D.C. Week 2012 attendees at Artisphere in Arlington. Organizers have decided to end the annual technology event. (Jeffrey MacMillan/JEFFREY MACMILLAN FOR WASHINGTON POST)

The organizers behind Digital Capital Week are pulling the plug on the annual festival for technology enthusiasts in Washington after three years.

The event was designed to bring the region’s small and often fragmented community of technologists and creative types together in one place, replicating the collaborative environment that exists more naturally in technology hubs like Silicon Valley.

D.C. Week was co-created by iStrategyLabs chief executive Peter Corbett and Tech Cocktail co-founders Jen Consalvo and Frank Gruber. Early discussions are under way for a different event that might attract a wider audience, but organizers said the specifics are far from concrete.

“We feel like today there doesn’t need to be a D.C. Week,” Corbett said. “We think the ecosystem has very much matured.”

The local scene certainly doesn’t lack for events. Monthly D.C. Tech Meetups, which Corbett also helps organize, draw hundreds of attendees from around the region. Start-up accelerators such as The Fort and, more recently, 1776 also serve as a gathering place for local entrepreneurs.

And more than just the community has grown up over the past three years. The organizers also have their own burgeoning businesses to tend to. Corbett’s iStrategyLabs has more than doubled in size to 25 people in the past year, he said. Tech Cocktail hosts start-up events across North America, and Gruber and Consalvo now spend much of their time in Las Vegas.

“It maybe would be fine and cool and fun to do it again, but we never created it just to have fun,” Corbett said. “We need to re-envision what we do going forward.”

Those plans may include a more internationally focused event that partners with local embassies to bring upstarts from around the world to Washington. Such an event would happen in the spring of 2014 at the earliest, Corbett said.

“D.C. Week was always build the plane while you fly it. Figure out what people want and let’s make it as we go,” Corbett said. “With this, I think we’re very focused on building the highest quality experience you can imagine. We’re thinking through every piece of the puzzle ... and having it funded before we create it.”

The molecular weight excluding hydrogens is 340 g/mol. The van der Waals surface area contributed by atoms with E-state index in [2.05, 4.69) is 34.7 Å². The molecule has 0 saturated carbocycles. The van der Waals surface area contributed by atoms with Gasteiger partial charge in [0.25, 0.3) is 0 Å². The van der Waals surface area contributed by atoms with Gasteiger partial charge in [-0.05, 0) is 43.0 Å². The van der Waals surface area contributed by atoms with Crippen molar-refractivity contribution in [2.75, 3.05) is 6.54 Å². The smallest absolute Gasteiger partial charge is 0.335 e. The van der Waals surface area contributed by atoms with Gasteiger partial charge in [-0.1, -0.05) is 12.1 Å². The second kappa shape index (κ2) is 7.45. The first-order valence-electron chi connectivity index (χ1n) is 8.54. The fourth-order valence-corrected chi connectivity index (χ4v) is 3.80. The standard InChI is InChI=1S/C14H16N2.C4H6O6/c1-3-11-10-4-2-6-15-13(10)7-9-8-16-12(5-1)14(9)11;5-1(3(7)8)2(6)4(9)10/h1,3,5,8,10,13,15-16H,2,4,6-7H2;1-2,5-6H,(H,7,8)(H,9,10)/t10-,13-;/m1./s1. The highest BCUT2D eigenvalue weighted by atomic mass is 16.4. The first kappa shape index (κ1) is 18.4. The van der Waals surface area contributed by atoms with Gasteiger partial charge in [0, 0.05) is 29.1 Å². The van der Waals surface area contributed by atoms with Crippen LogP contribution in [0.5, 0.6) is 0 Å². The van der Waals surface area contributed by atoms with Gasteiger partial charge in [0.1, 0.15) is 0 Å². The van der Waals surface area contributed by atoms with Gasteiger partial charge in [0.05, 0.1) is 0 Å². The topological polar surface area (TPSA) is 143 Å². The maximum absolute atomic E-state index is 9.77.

Young angels

Entrepreneurs on the hunt for seed-stage capital have a new group of investors to pitch to. NextGen Angels is a club of Washington busi­ness­peo­ple ages 40 and under who want to funnel money to fledgling ventures.

It’s the brainchild of Dan Mindus, the investment director at the Center for Innovative Technology . The group held its first meeting in September, and Mindus said last week it is preparing to make its first investment as a collective.

NextGen members technically invest their money as individuals, though a start-up that garners money from 10 or more members is deemed a NextGen portfolio company. That means all the members are obligated to open their business networks to executives and lend the company a hand, Mindus said.

“I started talking to a number of people around town who I believed might be interested in angel investing and were either doing it on their own or weren’t doing it at all, even if they had an interest,” Mindus said.

NextGen Angels counts 60 members to date, a number that continues to grow, and Mindus said applicants are admitted based on their ability to invest and what they bring to the group. About one in three applicants are accepted, Mindus said.

“There’s tremendous interest in entrepreneurship in our region,” Mindus said. “There are a very large number of people who have extra cash who want to be involved.”

The group includes successful serial entrepreneurs such as Hemang Gahdia, whose start-up Condaptive was acquired in 2011 by Baltimore-based Millennial Media; Haroon Mokhtarzada, who sold Silver Spring-based Webs.com in 2011; and Sean Glass, co-founder of Higher One, a financial services firm that went public in 2010.

But Washington’s pockets of wealth are deeper outside the technology sector, with industries such as law, consulting and real estate producing a bevy of potential investors. For example, the group also includes Pillsbury attorney Steven Kaplan, LivingSocial’s General Manager of Entertainment Alex Michael and Gannett Vice President of Corporate Development Tom Cox.

“We’re certainly not Silicon Valley. That said, there’s a lot of wealth in this region. Some of it has been created by traditional entrepreneurs who have sold their businesses, but there are plenty of people who have wealth for other reasons,” Mindus said.